LAPD Selects Axis Network Cameras to Secure Red Carpet at the 2014 Academy Awards

The *real* best picture at the Oscars
Author:
Publish date:
Image placeholder title

Axis P5534-E PTZ dome network camera outside the red carpet area

CHELMSFORD, Mass. – Axis Communications, a manufacturer of surveillance cameras and systems, recently announced the the Los Angeles Police Department (LAPD) selected a mix of HDTV-quality pan/tilt/zoom Axis network cameras to provide video security and live situational awareness along the red carpet at the Academy Awards on March 2.

The LAPD’s requirement for reliable security technology is essential to protecting high profile events such as the Academy Awards. The red carpet scene is one of the most popular entertainment spectacles of the year, and viewers from across the globe tune in to watch the media interview and photograph their favorite celebrities as they arrive in style wearing clothing and jewelry worth hundreds of thousands of dollars. The LAPD used Axis IP cameras and software connected via a wireless mesh network to provide the necessary support to help keep the night glamorous, fun, and incident-free.

“What I appreciate most about the Axis camera system and software is that we no longer have to think about the technology or how to use its capability. High-quality resolution, video storage that is searchable and retrievable helps us best leverage our resources”, said Deputy Chief Michael Downing, commanding officer for counter terrorism and special operations bureau, Los Angeles Police Department.

Axis’ PTZ cameras were strategically placed in the block surrounding the Dolby Theatre and connected back to the command center at the police headquarters seven miles away in downtown Los Angeles. With the cameras managed remotely through Axis Camera Companion software, the LAPD had an easily deployable, temporary solution to ensure the safety of Hollywood megastars waving to the world on their way to the event.

Video Surveillance: Beyond Hollywood Magic

Despite what movies and television often show, the ability of a computer lab technician to magically enhance poor quality video with software is vastly overstated. In the real world, it’s paramount that the surveillance cameras capture the best possible video for image usability. Faced with a number of challenges that include large crowds, variable outdoor lighting conditions, camera flashes and the fact that red is one of the hardest colors for video to render, the LAPD chose IP cameras that could overcome these challenges, capture the best possible images and ensure the video was reliably recorded and readily accessible.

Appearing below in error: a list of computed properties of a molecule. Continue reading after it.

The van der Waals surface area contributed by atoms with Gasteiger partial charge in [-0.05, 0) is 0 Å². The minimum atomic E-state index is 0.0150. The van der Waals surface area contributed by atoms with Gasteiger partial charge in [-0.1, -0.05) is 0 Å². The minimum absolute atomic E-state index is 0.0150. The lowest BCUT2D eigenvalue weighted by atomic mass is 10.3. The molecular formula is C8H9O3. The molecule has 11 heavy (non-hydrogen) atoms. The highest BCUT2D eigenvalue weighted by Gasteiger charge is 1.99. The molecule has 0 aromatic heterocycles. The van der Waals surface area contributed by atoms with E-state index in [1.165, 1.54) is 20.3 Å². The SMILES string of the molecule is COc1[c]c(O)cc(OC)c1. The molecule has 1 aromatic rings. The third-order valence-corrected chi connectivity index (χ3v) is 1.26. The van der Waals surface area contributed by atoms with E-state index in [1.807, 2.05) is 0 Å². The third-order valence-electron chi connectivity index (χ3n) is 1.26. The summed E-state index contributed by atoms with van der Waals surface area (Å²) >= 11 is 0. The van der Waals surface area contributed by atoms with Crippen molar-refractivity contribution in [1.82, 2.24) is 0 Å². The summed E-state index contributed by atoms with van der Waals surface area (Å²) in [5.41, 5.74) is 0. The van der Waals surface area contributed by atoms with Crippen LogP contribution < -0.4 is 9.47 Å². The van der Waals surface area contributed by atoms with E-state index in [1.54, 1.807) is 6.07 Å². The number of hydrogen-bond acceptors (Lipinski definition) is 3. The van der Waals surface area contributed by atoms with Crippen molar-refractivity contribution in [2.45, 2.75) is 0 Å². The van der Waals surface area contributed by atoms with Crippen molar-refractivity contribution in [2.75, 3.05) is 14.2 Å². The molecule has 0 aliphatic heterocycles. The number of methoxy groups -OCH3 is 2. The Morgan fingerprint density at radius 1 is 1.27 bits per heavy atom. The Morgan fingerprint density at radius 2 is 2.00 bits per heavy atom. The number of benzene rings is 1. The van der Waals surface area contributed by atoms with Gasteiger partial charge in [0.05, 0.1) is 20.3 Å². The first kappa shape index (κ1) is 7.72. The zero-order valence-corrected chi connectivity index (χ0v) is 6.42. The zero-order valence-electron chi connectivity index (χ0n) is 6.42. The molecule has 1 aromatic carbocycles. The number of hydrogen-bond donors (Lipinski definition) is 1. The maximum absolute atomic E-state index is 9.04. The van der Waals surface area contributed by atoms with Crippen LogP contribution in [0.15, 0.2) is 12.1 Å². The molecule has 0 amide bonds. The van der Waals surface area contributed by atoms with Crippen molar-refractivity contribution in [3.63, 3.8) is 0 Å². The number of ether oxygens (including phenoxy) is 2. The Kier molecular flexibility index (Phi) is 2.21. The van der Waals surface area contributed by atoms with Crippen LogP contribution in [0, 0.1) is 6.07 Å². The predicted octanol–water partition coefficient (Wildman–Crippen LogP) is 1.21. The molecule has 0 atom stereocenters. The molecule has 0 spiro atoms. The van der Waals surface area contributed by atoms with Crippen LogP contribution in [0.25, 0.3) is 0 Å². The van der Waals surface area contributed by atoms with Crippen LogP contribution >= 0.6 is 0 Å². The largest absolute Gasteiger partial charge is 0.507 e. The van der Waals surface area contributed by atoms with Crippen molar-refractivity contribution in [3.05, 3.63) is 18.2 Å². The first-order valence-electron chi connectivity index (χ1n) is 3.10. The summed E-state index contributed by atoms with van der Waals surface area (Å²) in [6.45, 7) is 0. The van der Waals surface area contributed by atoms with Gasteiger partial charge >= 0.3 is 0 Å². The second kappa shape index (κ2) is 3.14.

This meant the LAPD needed HD surveillance cameras with responsive pan/tilt/zoom functionality, ability to handle a wide dynamic range of lighting (WDR), power-over-Ethernet connectivity and on-camera SD card edge storage. Camera placement was also critical, and the LAPD combined comprehensive, wide angle overhead views with additional dedicated cameras at high risk zones throughout the area. With this set up, officers on the ground could relay any suspicious activity back to police headquarters so commanders could zoom in and provide instant support.

For the job, the LAPD chose HDTV 1080p Axis Q6035-E PTZ dome network cameras and HDTV 720p Axis P3354-E PTZ dome network cameras. Each outdoor-ready camera was connected to a wireless mesh node housed inside a custom-built watertight enclosure. The edge-based Axis Camera Companion software running inside the camera network allowed commanders the ability to select, control and view all cameras wirelessly on 70-inch display monitors at City Hall, as well as access the recorded video.

“With all the TV cameras, world-famous celebrities and expensive wardrobes packed into a single city block, the LAPD had an incredibly tough job,” said Fredrik Nilsson, general manager, Axis Communications, Inc. “We’re proud the high-quality images and flexible installation opportunities offered by Axis network cameras allowed the LAPD to provide the top-notch security needed for such a high-profile event.”

Related